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Sunday, 11 August 2013

the way of the wild





True gardening weaves the way of the wild within it, the will of Nature and the will of the human.
I don't know who said that but thank goodness for it. I can happily say this is what has occurred in our garden.





I've left a strip of wild grass running at right angles to the bench, like a red carpet laid out to the back door only this is green. It's a haven for wildlife and the ducks, that you can just see peering out by the bushes, like to hide in it and then pounce out at you as you walk past and peck the backs of your legs.

It's fun mowing strips into the lawn. I started off leaving four squares of grass which looked good too but for the last couple of years I've just left the carpet. Of course if you have a small lawn and children you can only do this when they've grown up and don't want to play swingball on it or miniature golf or something complicated with a Barbie doll.
possibly the last of the sweet peas.
The mornings are turning out to be pretty predictable at the moment. Firstly there'll be a pair of rabbit's ears left on the landing - sometimes still attached to the rabbit - but often not. Then there'll be the early morning dog walk which. because all the deer are hiding in the barley very near to home, means you walk for about two minutes, then the dogs run off after the deer for ten or fifteen minutes, come back exhausted and then we turn round and go home. This kind of behaviour has repeated itself every day for the past five or six days. Still I see the combine is out so they'll be cutting it soon and there'll be nowhere for those deer to hide so they'll have to nip back into the woods and we can continue our walk.
 The roses that I've remembered to dead head are doing  a second flush now which is great. I'm impressed with their bravery blossoming amongst stems of blackspot which gets progressively worse as the summer goes by.
Well no blackspot on these.
Both my girls are away at the moment, one in Thailand and one at a festival called Wilderness but here's a picture of Pixie being so happy to see one of them on her return from somewhere else. I think I've already mentioned she thinks she's a lap dog.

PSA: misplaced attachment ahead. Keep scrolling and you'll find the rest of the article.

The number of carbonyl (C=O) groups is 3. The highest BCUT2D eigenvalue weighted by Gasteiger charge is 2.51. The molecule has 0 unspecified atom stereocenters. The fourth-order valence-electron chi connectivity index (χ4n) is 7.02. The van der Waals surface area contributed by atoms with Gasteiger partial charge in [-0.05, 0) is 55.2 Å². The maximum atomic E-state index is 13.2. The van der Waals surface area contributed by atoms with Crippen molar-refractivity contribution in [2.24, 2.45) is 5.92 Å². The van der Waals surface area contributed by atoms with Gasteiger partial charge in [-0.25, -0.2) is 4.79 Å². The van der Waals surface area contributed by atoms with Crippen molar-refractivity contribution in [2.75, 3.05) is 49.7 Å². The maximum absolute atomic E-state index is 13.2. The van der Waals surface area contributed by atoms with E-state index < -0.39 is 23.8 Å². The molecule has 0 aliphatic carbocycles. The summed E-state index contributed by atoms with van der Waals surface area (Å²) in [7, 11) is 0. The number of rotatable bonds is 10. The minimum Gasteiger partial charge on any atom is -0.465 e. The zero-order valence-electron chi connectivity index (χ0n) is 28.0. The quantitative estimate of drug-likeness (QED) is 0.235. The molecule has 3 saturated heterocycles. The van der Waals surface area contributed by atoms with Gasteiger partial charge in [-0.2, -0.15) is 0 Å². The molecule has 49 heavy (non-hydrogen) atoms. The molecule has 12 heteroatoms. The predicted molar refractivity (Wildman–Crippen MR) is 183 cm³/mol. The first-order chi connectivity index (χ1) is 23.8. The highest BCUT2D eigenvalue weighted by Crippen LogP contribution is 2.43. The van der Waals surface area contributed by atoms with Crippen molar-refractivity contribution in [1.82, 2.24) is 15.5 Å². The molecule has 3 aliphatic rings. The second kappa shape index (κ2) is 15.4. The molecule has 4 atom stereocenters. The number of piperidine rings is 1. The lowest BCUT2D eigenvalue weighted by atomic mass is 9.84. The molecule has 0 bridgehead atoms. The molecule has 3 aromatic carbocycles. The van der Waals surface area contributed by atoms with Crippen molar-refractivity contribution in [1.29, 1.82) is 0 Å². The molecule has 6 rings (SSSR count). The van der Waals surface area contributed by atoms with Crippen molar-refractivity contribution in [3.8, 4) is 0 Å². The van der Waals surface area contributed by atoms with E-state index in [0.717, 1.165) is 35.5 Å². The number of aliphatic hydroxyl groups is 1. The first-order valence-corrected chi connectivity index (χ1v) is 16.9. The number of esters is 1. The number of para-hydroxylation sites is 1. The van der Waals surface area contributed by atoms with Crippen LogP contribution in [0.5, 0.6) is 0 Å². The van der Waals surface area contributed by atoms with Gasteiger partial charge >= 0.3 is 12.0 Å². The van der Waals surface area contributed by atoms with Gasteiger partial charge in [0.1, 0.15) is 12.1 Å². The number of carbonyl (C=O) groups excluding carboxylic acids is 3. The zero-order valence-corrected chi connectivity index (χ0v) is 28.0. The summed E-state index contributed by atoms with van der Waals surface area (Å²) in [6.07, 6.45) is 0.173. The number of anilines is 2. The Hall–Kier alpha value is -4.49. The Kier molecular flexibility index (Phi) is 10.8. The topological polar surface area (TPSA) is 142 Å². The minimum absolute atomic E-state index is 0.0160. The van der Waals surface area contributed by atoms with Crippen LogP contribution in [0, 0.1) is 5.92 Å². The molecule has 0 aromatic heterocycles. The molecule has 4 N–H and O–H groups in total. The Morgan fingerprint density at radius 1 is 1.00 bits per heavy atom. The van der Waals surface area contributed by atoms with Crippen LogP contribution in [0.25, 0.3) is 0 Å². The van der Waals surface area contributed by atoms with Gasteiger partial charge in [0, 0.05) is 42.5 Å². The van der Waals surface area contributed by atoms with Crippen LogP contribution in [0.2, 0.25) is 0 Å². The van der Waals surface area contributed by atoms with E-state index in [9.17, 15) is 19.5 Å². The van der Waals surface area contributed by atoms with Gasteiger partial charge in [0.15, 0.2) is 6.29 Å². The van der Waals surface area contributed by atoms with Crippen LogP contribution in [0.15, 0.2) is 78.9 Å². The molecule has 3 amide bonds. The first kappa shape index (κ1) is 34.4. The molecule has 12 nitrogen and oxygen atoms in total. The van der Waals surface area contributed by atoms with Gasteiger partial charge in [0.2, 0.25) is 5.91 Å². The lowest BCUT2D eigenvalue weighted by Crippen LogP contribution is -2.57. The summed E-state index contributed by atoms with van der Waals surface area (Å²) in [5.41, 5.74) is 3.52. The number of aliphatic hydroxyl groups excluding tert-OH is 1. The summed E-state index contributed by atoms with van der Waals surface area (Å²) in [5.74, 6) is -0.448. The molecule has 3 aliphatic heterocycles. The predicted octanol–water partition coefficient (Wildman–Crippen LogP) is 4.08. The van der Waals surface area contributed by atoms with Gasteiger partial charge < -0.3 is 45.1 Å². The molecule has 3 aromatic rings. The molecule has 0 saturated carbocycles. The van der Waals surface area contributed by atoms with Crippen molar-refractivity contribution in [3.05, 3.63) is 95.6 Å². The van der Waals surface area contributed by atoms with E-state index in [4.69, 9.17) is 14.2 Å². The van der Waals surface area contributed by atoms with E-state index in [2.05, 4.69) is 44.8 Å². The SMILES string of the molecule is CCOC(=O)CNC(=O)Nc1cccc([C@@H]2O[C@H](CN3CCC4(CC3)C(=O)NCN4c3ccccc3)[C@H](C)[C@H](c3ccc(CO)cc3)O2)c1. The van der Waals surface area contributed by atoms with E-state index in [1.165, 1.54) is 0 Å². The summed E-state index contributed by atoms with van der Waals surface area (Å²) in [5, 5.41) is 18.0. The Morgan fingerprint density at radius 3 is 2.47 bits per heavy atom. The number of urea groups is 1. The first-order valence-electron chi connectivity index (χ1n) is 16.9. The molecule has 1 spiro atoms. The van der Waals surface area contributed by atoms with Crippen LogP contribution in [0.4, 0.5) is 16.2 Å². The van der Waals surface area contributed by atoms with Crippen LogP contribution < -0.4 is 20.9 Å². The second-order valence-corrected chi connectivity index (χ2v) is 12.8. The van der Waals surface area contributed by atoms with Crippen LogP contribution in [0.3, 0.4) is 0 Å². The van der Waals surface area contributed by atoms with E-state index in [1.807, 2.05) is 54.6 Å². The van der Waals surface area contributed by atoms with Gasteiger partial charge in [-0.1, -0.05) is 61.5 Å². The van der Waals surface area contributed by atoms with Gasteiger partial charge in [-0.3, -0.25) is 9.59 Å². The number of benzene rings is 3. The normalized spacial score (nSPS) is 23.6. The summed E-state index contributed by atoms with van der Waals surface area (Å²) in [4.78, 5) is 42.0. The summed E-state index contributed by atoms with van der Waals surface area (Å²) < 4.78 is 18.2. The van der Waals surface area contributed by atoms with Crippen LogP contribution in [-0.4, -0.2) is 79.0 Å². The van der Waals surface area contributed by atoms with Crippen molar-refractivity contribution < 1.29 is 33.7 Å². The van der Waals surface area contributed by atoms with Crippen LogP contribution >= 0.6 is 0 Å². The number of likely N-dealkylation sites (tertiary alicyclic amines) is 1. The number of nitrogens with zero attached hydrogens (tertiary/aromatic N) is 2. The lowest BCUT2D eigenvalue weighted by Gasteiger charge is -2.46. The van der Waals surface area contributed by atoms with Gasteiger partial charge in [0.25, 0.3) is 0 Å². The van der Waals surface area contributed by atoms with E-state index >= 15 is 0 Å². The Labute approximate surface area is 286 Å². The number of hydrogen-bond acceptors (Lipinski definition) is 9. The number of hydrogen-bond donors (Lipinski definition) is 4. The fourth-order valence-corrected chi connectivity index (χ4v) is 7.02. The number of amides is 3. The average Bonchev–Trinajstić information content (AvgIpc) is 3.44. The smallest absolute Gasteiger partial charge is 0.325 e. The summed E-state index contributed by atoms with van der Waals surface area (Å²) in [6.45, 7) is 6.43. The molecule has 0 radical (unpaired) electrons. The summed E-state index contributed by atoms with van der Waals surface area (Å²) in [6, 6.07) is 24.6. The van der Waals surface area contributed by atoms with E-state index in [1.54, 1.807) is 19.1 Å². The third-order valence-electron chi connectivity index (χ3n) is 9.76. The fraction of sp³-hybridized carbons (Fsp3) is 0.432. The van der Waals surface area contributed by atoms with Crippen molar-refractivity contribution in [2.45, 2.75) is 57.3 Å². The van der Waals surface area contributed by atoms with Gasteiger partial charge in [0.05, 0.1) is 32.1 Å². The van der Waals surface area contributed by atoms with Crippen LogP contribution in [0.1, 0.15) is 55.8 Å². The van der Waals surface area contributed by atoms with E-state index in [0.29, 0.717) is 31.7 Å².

The phlox are on show now, most of the ones in my garden are a not very nice shade of pink.I keep pulling them out but each year there they are again, bigger and more pink than ever. Like those pink geraniums that insist on popping up everywhere, they seem to be the dominant colour in survival. This is a lovely pale mauve called Franz Schubert that is here in a garden I did for someone else. Note to self. Must put them in mine.



It's going to be beach walking weather soon. On most beaches near us you have to wait till later in the year before you can allow dogs on them. Not a bad thing I guess, you don't want sand kicked into your cornet as the dog races past trailing a rope of seaweed or showering you with salt water when they come out after a dip. When we first took Pixie to the beach she was really frightened of a sand castle she found and of course the waves lapping up on the sand were more scary than being attacked by a giant cat. Beezle would be contented with the odd shell  but Pixie was more disappointed with the sea's detritus than him and I saw her staring at a crab shell as if it were a bad throw of the dice.

A Green Crab's Shell
  by Mark Doty


Not, exactly, green:
closer to bronze
preserved in kind brine,

something retrieved
from a Greco-Roman wreck,
patinated and oddly

muscular. We cannot
know what his fantastic
legs were like--

though evidence
suggests eight
complexly folded

scuttling works
of armament, crowned
by the foreclaws'

gesture of menace
and power. A gull's
gobbled the center,

leaving this chamber
--size of a demitasse--
open to reveal

a shocking, Giotto blue.
Though it smells
of seaweed and ruin,

this little traveling case
comes with such lavish lining!
Imagine breathing

surrounded by
the brilliant rinse
of summer's firmament.

What color is
the underside of skin?
Not so bad, to die,

if we could be opened
into this--
if the smallest chambers

of ourselves,
similarly,
revealed some sky.


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